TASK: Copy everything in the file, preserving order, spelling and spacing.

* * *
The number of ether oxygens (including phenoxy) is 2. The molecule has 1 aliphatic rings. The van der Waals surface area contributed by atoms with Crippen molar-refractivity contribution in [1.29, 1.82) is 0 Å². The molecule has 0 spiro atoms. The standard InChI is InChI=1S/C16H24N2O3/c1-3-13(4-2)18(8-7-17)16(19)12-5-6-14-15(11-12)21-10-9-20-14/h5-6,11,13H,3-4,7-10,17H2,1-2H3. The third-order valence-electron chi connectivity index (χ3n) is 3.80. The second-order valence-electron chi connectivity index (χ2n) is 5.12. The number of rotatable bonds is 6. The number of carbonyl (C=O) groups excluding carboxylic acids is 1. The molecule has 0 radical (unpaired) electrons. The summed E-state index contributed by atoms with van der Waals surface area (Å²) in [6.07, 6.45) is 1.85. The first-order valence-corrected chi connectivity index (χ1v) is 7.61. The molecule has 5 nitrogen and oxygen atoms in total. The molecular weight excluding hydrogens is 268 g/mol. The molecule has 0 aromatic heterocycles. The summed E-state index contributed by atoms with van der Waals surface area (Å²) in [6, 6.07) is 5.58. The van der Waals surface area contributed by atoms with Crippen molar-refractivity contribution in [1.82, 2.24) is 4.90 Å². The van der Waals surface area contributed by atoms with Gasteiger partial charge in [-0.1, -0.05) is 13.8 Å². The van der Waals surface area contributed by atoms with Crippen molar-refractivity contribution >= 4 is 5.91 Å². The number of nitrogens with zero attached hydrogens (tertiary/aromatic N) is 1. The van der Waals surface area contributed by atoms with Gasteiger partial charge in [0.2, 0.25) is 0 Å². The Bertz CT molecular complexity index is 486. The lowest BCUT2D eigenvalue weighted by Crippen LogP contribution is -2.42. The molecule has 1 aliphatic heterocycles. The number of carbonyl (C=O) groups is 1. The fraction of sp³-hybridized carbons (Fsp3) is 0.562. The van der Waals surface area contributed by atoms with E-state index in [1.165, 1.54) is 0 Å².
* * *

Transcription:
The number of ether oxygens (including phenoxy) is 2. The molecule has 1 aliphatic rings. The van der Waals surface area contributed by atoms with Crippen molar-refractivity contribution in [1.29, 1.82) is 0 Å². The molecule has 0 spiro atoms. The standard InChI is InChI=1S/C16H24N2O3/c1-3-13(4-2)18(8-7-17)16(19)12-5-6-14-15(11-12)21-10-9-20-14/h5-6,11,13H,3-4,7-10,17H2,1-2H3. The third-order valence-electron chi connectivity index (χ3n) is 3.80. The second-order valence-electron chi connectivity index (χ2n) is 5.12. The number of rotatable bonds is 6. The number of carbonyl (C=O) groups excluding carboxylic acids is 1. The molecule has 0 radical (unpaired) electrons. The summed E-state index contributed by atoms with van der Waals surface area (Å²) in [6.07, 6.45) is 1.85. The first-order valence-corrected chi connectivity index (χ1v) is 7.61. The molecule has 5 nitrogen and oxygen atoms in total. The molecular weight excluding hydrogens is 268 g/mol. The molecule has 0 aromatic heterocycles. The summed E-state index contributed by atoms with van der Waals surface area (Å²) in [6, 6.07) is 5.58. The van der Waals surface area contributed by atoms with Crippen molar-refractivity contribution in [1.82, 2.24) is 4.90 Å². The van der Waals surface area contributed by atoms with Gasteiger partial charge in [-0.1, -0.05) is 13.8 Å². The van der Waals surface area contributed by atoms with Crippen molar-refractivity contribution >= 4 is 5.91 Å². The number of nitrogens with zero attached hydrogens (tertiary/aromatic N) is 1. The van der Waals surface area contributed by atoms with Gasteiger partial charge in [0.2, 0.25) is 0 Å². The Bertz CT molecular complexity index is 486. The lowest BCUT2D eigenvalue weighted by Crippen LogP contribution is -2.42. The molecule has 1 aliphatic heterocycles. The number of carbonyl (C=O) groups is 1. The fraction of sp³-hybridized carbons (Fsp3) is 0.562. The van der Waals surface area contributed by atoms with E-state index in [1.165, 1.54) is 0 Å².